The Model View Controller (MVC) pattern is a software design pattern for implementing user interfaces on computers. Traditionally used for desktop graphical user interface (GUI) the original purpose of a MVC application was about the ability to open up multiple views all connected to the same model. When data in the model is changed all the other views are updated simultaneously and instantly. This is the MVC pattern in action.
MVC in a PHP related context is impossible. When a browser has loaded a web page, the connection to the server is closed and it's impossible for the webserver to contact the browser in order to update the view because some data in the model has been changed.
Since the main purpose of the MVC pattern is to inform all open views about changes to the model data, MVC in a PHP related sense cannot be done. Not even with AJAX.
Another problem is that in a PHP context the view cannot render anything. The view is residing on the stateless web server and as such it cannot be stateful of its representation. Once data has been changed the view can't do anything about it, which makes the whole point of the MVC pattern in a PHP context irrelevant.
Let's face it! MVC and PHP really don't match!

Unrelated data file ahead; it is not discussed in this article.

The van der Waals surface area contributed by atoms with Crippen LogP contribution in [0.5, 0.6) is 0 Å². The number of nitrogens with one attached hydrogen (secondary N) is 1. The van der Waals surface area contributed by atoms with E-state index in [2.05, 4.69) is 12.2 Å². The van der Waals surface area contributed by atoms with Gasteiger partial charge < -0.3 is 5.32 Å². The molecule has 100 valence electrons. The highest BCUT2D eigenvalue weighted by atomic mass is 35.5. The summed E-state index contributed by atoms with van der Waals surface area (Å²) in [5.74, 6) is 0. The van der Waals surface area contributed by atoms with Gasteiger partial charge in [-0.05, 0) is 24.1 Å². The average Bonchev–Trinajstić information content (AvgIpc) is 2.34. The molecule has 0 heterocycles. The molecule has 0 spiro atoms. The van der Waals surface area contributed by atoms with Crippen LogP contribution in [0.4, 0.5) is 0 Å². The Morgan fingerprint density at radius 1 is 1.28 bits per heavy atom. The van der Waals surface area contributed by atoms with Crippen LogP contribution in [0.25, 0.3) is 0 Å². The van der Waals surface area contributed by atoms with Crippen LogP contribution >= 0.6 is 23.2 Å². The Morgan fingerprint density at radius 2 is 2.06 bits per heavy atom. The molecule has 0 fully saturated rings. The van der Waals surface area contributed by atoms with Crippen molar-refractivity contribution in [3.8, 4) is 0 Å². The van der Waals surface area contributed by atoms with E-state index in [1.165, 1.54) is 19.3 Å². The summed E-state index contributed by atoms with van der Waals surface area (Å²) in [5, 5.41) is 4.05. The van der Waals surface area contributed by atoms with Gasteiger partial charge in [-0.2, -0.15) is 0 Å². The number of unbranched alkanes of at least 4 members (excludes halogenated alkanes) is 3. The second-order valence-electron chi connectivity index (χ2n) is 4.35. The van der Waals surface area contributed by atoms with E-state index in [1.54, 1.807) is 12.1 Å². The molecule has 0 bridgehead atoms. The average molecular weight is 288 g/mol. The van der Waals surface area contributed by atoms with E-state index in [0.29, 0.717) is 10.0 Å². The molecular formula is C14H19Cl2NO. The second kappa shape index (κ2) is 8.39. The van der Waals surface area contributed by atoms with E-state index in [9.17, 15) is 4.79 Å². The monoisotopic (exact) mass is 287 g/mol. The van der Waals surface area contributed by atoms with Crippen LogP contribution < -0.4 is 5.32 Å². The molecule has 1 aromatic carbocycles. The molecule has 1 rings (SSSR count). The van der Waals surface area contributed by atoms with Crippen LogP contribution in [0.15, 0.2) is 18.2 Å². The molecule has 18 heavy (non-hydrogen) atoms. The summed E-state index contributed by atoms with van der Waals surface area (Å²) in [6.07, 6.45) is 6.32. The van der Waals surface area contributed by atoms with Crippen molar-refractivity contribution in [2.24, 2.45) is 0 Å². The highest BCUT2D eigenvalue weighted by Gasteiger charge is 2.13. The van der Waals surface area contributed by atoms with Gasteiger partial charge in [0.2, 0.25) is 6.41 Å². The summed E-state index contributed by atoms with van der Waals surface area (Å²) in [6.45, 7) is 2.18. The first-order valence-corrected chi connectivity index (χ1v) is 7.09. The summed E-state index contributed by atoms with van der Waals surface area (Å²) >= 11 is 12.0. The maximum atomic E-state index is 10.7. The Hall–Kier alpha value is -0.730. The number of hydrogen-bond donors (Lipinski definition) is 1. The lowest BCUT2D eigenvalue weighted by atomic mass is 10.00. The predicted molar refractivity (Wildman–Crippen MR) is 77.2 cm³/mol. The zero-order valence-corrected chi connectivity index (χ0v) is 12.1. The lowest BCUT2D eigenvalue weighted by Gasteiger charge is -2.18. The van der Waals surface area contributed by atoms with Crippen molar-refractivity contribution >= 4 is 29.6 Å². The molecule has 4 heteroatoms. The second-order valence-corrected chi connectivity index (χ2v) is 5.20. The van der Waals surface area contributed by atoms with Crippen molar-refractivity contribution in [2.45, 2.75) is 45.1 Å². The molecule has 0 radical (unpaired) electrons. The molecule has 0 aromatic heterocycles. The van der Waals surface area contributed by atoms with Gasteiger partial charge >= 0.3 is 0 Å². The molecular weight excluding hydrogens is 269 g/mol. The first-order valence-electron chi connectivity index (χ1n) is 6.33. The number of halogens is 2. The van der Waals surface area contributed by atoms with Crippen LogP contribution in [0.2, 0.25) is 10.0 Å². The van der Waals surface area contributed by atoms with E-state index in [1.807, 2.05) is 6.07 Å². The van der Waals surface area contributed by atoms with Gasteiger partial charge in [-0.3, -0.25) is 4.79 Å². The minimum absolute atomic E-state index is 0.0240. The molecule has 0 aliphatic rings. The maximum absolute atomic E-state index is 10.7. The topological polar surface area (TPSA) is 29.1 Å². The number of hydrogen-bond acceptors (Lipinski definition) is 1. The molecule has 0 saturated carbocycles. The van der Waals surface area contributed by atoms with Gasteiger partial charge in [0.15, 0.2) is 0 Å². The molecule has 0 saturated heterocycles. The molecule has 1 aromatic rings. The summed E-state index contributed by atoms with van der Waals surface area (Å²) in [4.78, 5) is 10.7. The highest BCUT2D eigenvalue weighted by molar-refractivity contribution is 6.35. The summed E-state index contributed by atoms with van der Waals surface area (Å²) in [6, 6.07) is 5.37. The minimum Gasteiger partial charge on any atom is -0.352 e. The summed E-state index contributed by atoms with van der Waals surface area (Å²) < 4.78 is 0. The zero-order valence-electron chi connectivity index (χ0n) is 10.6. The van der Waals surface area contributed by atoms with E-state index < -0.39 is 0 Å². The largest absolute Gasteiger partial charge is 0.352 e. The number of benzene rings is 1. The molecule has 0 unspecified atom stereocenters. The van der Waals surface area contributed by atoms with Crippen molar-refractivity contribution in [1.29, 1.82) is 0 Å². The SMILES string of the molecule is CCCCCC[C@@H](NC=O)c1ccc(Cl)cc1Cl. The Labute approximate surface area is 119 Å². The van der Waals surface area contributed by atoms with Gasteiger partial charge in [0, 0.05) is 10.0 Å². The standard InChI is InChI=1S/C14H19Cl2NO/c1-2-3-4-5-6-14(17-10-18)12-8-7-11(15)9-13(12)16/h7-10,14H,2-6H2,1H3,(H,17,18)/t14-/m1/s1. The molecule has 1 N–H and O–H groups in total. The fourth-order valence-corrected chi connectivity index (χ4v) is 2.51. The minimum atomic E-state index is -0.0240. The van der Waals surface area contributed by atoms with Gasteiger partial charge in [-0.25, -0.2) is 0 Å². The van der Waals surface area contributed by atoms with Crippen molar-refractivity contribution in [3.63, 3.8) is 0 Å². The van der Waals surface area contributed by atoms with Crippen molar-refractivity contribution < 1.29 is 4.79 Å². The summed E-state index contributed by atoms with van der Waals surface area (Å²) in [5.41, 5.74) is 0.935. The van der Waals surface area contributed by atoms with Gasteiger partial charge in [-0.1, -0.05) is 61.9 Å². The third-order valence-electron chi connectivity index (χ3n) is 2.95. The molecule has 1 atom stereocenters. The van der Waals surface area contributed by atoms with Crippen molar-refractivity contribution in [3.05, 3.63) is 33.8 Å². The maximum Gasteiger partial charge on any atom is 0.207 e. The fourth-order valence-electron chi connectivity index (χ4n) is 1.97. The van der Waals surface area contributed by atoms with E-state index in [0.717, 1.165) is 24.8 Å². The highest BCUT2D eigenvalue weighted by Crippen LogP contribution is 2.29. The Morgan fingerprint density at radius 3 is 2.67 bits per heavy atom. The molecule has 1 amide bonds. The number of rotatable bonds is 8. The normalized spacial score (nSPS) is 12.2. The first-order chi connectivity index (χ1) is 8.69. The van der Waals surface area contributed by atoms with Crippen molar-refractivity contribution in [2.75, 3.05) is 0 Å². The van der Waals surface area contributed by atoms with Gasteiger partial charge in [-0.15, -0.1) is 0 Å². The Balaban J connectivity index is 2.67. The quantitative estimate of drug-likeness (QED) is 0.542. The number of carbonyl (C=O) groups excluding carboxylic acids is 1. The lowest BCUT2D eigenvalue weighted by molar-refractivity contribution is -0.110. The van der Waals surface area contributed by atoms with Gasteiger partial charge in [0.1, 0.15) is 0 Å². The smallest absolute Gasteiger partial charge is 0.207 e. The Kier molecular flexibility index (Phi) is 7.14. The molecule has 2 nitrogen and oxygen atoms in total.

Why then do most PHP frameworks promote themselves as MVC frameworks?
A lot of the PHP community is driven by "hype" and "modern approaches" without any regard for understanding the underlying technology. The MVC pattern in its original implementation also dealt with separation of layers and as such perhaps somebody misunderstood something yet managed to start a new trend in the community. Every PHP framework that claims it is using the "MVC" pattern is in reality using different implementations, none of which has anything to do with true MVC.
What most people actually think of when they mention the MVC pattern is Separation Of Concerns (SoC).
In computer science, separation of concerns is a design principle for separating a computer program into distinct sections, such that each section addresses a separate concern. The main reason for doing that is to achieve better maintainability. When an application uses the SoC design principle it is called a modular program. When concerns are separated, individual sections can be both reused and replaced more easily.
SoC is great, but there is no one right way of implementing SoC.
Rather than religiously trying to jam you web application into specific patterns that doesn't really fit, you should instead be focusing on how you can design your application in a pragmatic and reasonable way. Often this depends solely on what kind of application you're developing, how big it's going to be, how many people are going to be involved, what kind of architecture it's going to run on, and whether it's ever going to need to be able to scale easily.
In my humble opinion all these "patterns" and "concepts" that dominates the programming communities in general, and the PHP community specifically, are absurd. The original intent was good, but the result is a kind of madness where everyone is trying their utmost to fulfill someone else's interpretation of the requirements of some stupid pattern or concept.
As a result, the most popular PHP frameworks has become even more complex, almost impossible to scale, ridiculous contradictory to the underlying web architecture, and notoriously inefficient.